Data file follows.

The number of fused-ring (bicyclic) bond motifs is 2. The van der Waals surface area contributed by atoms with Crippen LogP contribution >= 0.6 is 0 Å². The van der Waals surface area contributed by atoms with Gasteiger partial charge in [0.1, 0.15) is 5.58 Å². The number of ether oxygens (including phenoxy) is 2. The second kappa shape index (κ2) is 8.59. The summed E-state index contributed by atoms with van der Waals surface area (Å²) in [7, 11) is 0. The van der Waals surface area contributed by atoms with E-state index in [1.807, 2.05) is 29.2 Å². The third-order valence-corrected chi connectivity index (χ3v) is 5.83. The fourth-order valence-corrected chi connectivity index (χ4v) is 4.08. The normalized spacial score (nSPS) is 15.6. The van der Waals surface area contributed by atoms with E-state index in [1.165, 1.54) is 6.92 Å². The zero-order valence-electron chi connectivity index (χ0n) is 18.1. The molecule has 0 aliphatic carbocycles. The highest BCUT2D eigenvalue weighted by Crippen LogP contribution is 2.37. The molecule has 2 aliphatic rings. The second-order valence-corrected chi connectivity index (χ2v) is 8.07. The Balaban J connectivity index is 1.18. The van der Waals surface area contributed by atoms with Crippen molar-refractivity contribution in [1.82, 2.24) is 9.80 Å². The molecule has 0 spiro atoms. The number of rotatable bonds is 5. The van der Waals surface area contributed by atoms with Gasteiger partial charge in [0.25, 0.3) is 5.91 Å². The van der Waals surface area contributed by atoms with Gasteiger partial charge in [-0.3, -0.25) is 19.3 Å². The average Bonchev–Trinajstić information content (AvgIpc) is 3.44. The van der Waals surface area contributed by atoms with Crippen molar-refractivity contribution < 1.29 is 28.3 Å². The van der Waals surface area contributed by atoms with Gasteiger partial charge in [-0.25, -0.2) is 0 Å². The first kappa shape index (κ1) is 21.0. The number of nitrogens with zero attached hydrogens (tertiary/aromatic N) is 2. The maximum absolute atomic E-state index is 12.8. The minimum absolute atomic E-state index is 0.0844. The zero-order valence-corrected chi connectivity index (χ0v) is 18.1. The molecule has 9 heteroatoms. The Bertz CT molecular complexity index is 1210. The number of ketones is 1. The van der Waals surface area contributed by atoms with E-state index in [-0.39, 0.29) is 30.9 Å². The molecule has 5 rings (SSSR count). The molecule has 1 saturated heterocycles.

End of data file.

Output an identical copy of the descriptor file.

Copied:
The number of fused-ring (bicyclic) bond motifs is 2. The van der Waals surface area contributed by atoms with Crippen LogP contribution >= 0.6 is 0 Å². The van der Waals surface area contributed by atoms with Gasteiger partial charge in [0.1, 0.15) is 5.58 Å². The number of ether oxygens (including phenoxy) is 2. The second kappa shape index (κ2) is 8.59. The summed E-state index contributed by atoms with van der Waals surface area (Å²) in [7, 11) is 0. The van der Waals surface area contributed by atoms with E-state index in [1.807, 2.05) is 29.2 Å². The third-order valence-corrected chi connectivity index (χ3v) is 5.83. The fourth-order valence-corrected chi connectivity index (χ4v) is 4.08. The normalized spacial score (nSPS) is 15.6. The van der Waals surface area contributed by atoms with E-state index in [1.165, 1.54) is 6.92 Å². The zero-order valence-electron chi connectivity index (χ0n) is 18.1. The molecule has 0 aliphatic carbocycles. The highest BCUT2D eigenvalue weighted by Crippen LogP contribution is 2.37. The molecule has 2 aliphatic rings. The second-order valence-corrected chi connectivity index (χ2v) is 8.07. The Balaban J connectivity index is 1.18. The van der Waals surface area contributed by atoms with Crippen molar-refractivity contribution in [1.82, 2.24) is 9.80 Å². The molecule has 0 spiro atoms. The number of rotatable bonds is 5. The van der Waals surface area contributed by atoms with Gasteiger partial charge in [0.25, 0.3) is 5.91 Å². The van der Waals surface area contributed by atoms with Gasteiger partial charge in [-0.3, -0.25) is 19.3 Å². The average Bonchev–Trinajstić information content (AvgIpc) is 3.44. The van der Waals surface area contributed by atoms with Crippen molar-refractivity contribution < 1.29 is 28.3 Å². The van der Waals surface area contributed by atoms with Gasteiger partial charge in [-0.25, -0.2) is 0 Å². The first kappa shape index (κ1) is 21.0. The number of nitrogens with zero attached hydrogens (tertiary/aromatic N) is 2. The maximum absolute atomic E-state index is 12.8. The minimum absolute atomic E-state index is 0.0844. The zero-order valence-corrected chi connectivity index (χ0v) is 18.1. The molecule has 9 heteroatoms. The Bertz CT molecular complexity index is 1210. The number of ketones is 1. The van der Waals surface area contributed by atoms with E-state index in [-0.39, 0.29) is 30.9 Å². The molecule has 5 rings (SSSR count). The molecule has 1 saturated heterocycles.